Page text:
Unionists in the U.S. also wanted to suppress employer quests for greater profits. After a bitter 1909 strike by the Brotherhood of Locomotive Firemen, an arbitration board decreed that blacks and whites were to be paid equal wages. Union members expressed their delight, saying, "If this course of action is followed by the company and the incentive for employing the Negro thus removed, the strike will not have been in vain."
The Davis-Bacon Act sets minimum wages on federally financed or assisted construction projects. It was racially motivated in 1931, and it's still on the books. During congressional debate leading to its passage, Rep. John Cochran of Missouri said he had "received numerous complaints in recent months about Southern contractors employing low-paid colored mechanics getting work and bringing the employees from the South." Rep. Miles Allgood of Alabama complained: "Reference has been made to a contractor from Alabama who went to New York with bootleg labor. This is a fact. That contractor has cheap colored labor that he transports, and he puts them in cabins, and it is labor of that sort that is in competition with white labor throughout the country." Rep. William Upshaw of Georgia complained of the "superabundance or large aggregation of Negro labor," which, to him, was a real problem. American Federation of Labor President William Green made clear his union's interests, saying, "Colored labor is being sought to demoralize wage rates."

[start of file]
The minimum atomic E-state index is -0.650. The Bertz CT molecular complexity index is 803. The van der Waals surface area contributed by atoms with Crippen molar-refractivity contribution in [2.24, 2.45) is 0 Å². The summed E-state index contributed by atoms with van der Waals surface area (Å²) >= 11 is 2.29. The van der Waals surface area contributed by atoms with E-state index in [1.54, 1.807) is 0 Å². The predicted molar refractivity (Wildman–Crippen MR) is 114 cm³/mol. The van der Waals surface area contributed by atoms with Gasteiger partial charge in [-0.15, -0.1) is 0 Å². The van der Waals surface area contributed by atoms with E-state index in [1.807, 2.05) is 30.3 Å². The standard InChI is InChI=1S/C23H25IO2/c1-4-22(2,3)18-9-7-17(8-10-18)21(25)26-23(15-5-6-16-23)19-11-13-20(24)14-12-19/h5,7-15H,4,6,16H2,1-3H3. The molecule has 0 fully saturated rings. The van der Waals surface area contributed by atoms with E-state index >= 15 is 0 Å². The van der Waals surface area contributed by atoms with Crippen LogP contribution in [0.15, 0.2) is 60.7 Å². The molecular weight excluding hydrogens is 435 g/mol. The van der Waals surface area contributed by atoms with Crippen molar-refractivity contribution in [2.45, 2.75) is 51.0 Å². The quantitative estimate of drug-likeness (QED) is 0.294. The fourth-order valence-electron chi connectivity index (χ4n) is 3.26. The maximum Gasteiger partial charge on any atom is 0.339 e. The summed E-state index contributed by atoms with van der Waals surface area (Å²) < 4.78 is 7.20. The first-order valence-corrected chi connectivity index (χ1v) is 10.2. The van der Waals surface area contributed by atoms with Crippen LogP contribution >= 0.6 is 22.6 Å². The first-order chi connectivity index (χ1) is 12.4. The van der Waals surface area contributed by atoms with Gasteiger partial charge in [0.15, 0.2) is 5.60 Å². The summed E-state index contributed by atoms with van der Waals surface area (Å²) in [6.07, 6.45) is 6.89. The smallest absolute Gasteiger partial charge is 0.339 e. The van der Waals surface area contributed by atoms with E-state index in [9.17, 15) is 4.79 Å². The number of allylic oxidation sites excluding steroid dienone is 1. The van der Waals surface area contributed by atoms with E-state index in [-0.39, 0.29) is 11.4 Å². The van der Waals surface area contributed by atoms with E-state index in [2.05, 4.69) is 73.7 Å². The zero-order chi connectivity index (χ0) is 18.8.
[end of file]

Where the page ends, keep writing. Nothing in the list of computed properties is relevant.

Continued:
There are many examples from around the world of how people have used legal and extralegal means to thwart people trying to get more for themselves, or what I like to call greed. The suppression of these motives has always worked against the best interest of discriminated-against people.
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